Minuscule 38

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Minuscule 38
New Testament manuscript
TextGospels, Acts, Paul
Date12th century
Now atNational Library of France
Size17.5 cm by 14 cm
TypeByzantine text-type

Minuscule 38 (in the Gregory-Aland numbering), δ 355 (Von Soden).[1] It is a Greek minuscule manuscript of the New Testament, written on vellum. Palaeographically it has been assigned to the 12th century. Formerly it was labelled by 38e, 19a, 377p.[2] The manuscript is lacunose. It has marginalia.


The codex contains text of the four Gospels, Acts and epistles on 300 parchment leaves, with some lacunae (Matthew 14:15-15:30; 20:14-21:37; Mark 12:3-13:4). The text is written 1 column per page, 30 lines per page, size 17.5 cm by 14 cm.[3][4]

The text is divided according to the κεφαλαια (chapters), whose numerals are given at the margin, with the τιτλοι (titles of chapters) at the top of the pages. The text of the Gospels is also divided according to the smaller Ammonian Sections (in Mark 241, 16:20), but without references to the Eusebian Canons.[5]

The Catholic epistles and Pauline epistles are divided according to the Euthalian Apparatus, but there is no κεφαλαια and τιτλοι. It contains pictures. It has notes on the margin in Greek.[5]


The Greek text of the codex is a representative of the Byzantine text-type. Kurt Aland did not place it in any Category.[6] According to the Claremont Profile Method it represents textual family Kx in Luke 1, Luke 10, and Luke 20.[7]


The manuscript was dated by Gregory to the 13th century.[5] Currently it has been assigned by the INTF to the 12th century.[3][4]

The manuscript was written on the order of Michael VIII Palaiologos (1260-1282), and was presented to the king of France Louis IX in 1269 or 1270.[5] Wettstein rightly judged that it was used by Robert Estienne in his Editio Regia as θ'. The text of the manuscript was collated by Wettstein.[2]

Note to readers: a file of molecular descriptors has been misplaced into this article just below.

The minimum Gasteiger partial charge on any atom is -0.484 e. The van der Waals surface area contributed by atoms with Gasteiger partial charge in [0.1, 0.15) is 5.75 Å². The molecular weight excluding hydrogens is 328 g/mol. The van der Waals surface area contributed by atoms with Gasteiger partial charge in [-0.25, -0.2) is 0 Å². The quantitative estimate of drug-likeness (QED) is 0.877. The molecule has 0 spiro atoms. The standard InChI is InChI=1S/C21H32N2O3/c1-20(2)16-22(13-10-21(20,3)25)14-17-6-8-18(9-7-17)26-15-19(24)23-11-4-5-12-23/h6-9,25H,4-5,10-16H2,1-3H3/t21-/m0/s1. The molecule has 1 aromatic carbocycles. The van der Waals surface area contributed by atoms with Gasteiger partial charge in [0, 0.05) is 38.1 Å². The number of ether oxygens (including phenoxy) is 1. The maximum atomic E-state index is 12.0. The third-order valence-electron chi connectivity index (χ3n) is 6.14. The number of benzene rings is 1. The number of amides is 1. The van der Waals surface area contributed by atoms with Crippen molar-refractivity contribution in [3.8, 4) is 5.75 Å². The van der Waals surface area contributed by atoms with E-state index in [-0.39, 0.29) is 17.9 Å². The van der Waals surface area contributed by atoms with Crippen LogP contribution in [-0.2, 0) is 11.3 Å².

It was examined and described by Paulin Martin.[8]

It was added to the list of the New Testament manuscripts by Wettstein. C. R. Gregory saw the manuscript in 1885.[5]

It is currently housed at the Bibliothèque nationale de France (Coislin Gr. 200) at Paris.[3][4]

See also[edit]


  1. ^ Gregory, Caspar René (1908). Die griechischen Handschriften des Neuen Testament. Leipzig: J. C. Hinrichs'sche Buchhandlung. p. 49.
  2. ^ a b Scrivener, Frederick Henry Ambrose; Edward Miller (1894). A Plain Introduction to the Criticism of the New Testament. 1 (4 ed.). London: George Bell & Sons. p. 196.
  3. ^ a b c K. Aland, M. Welte, B. Köster, K. Junack, "Kurzgefasste Liste der griechischen Handschriften des Neues Testaments", Walter de Gruyter, Berlin, New York 1994, p. 49.
  4. ^ a b c "Liste Handschriften". Münster: Institute for New Testament Textual Research. Retrieved 2014-10-19.
  5. ^ a b c d e Gregory, Caspar René (1900). Textkritik des Neuen Testamentes. 1. Leipzig: J.C. Hinrichs. p. 137.
  6. ^ Aland, Kurt; Aland, Barbara (1995). The Text of the New Testament: An Introduction to the Critical Editions and to the Theory and Practice of Modern Textual Criticism. Erroll F. Rhodes (trans.). Grand Rapids: William B. Eerdmans Publishing Company. p. 138. ISBN 978-0-8028-4098-1.
  7. ^ Wisse, Frederik (1982). The Profile Method for the Classification and Evaluation of Manuscript Evidence, as Applied to the Continuous Greek Text of the Gospel of Luke. Grand Rapids: William B. Eerdmans Publishing Company. p. 53. ISBN 0-8028-1918-4.
  8. ^ Jean-Pierre-Paul Martin, Description technique des manuscrits grecs, relatif au Nouveau Testament, conservé dans les bibliothèques des Paris (Paris 1883), p. 47-48

Further reading[edit]

  • Berger de Xivrey, "Notice d'un ms grec du XIIIe siècle conservé à la bibliothèque impériale ..." 10 (Paris, 1863).